< The powerful bash wildcards - 2.0 >

Without these cool little things called shell wildcards, working on the Linux command line is pretty painful. So make sure you put the wildcards into good use!

Author: Nana Långstedt < nana.langstedt at gmail.com >
tuXfile created: 20 December 2001
Last modified: 22 September 2005


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< What are shell wildcards >

Wildcards are a shell feature that makes the command line much more powerful than any GUI file managers. You see, if you want to select a big group of files in a graphical file manager, you usually have to select them with your mouse. This may seem simple, but in some cases it can be very frustrating. For example, suppose you have a directory with a huge amount of all kinds of files and subdirectories, and you decide to move all the HTML files, that have the word "linux" somewhere in the middle of their names, from that big directory into another directory. What's a simple way to do this? If the directory contains a huge amount of differently named HTML files, your task is everything but simple!

In the Linux CLI that task is just as simple to perform as moving only one HTML file, and it's so easy because of the shell wildcards. Wildcards are special characters that allow you to select filenames that match certain patterns of characters. This helps you to select even a big group of files with typing just a few characters, and in most cases it's easier than selecting the files with a mouse.

Here's a list of the most commonly used wildcards in bash:

Wildcard Matches
* zero or more characters
? exactly one character
[abcde] exactly one character listed
[a-e] exactly one character in the given range
[!abcde] any character that is not listed
[!a-e] any character that is not in the given range
{debian,linux} exactly one entire word in the options given

You can use wildcards with any command that accepts file names as arguments.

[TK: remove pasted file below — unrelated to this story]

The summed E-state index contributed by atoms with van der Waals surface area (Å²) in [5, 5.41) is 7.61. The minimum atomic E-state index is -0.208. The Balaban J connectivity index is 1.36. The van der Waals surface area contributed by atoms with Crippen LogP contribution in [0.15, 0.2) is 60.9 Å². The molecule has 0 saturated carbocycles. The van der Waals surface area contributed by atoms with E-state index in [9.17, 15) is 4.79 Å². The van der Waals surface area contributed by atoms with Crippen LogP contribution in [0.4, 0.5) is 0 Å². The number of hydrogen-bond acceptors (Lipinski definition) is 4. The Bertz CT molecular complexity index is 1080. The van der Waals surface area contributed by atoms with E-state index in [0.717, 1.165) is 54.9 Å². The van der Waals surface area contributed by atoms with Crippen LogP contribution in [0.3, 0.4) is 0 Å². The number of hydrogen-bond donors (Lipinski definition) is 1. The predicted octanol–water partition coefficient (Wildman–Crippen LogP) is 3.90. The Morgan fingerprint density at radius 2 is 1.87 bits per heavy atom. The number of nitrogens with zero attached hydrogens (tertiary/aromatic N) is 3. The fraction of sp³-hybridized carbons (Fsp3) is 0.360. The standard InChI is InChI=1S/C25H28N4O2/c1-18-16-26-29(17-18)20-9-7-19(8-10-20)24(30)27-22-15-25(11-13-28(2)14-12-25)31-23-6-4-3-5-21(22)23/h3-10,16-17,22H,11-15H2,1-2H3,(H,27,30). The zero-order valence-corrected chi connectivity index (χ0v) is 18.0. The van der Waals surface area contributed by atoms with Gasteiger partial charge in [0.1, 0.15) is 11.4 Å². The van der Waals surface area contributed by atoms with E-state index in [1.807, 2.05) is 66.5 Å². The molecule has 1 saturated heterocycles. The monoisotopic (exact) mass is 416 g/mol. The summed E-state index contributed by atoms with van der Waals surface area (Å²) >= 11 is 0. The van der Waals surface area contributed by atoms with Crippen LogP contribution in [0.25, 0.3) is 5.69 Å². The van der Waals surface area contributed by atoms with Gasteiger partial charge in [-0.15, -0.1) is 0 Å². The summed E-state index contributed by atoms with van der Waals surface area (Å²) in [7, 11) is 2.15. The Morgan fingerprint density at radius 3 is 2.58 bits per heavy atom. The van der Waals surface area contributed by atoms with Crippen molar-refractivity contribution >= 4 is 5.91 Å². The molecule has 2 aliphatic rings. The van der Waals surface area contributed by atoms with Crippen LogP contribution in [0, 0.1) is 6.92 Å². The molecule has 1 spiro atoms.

< Wildcard examples >

Let's have a few examples. Probably the * character is already familiar to you, because it's widely used in many other places, too, not just in Linux. For example, the following removes every file from the current directory:
$ rm *

The following command moves all the HTML files, that have the word "linux" in their names, from the working directory into a directory named dir1:
$ mv *linux*.html dir1

See, I told you that moving multiple files can be just as simple as moving only one file!

The following displays all files that begin with d and end with .txt:
$ less d*.txt

The following command removes all files whose names begin with junk., followed by exactly three characters:
$ rm junk.???

With this command you list all files or directories whose names begin with hda, followed by exactly one numeral:
$ ls hda[0-9]

This lists all files or directories beginning with hda, followed by exactly two numerals:
$ ls hda[0-9][0-9]

The following lists all files or directories whose name starts with either hd or sd, followed by any single character between a and c:
$ ls {hd,sd}[a-c]

This command copies all files, that begin with an uppercase letter, to directory dir2:
$ cp [A-Z]* dir2

This deletes all files that don't end with c, e, h or g:
$ rm *[!cehg]

I could continue on and on with these examples, but you get the idea. You can use simple patterns or combine different wildcards and construct very complex patterns, and like I said before, you can use them with any commands that accept file names as arguments.

Linux help > The shell and command line > The powerful wildcards

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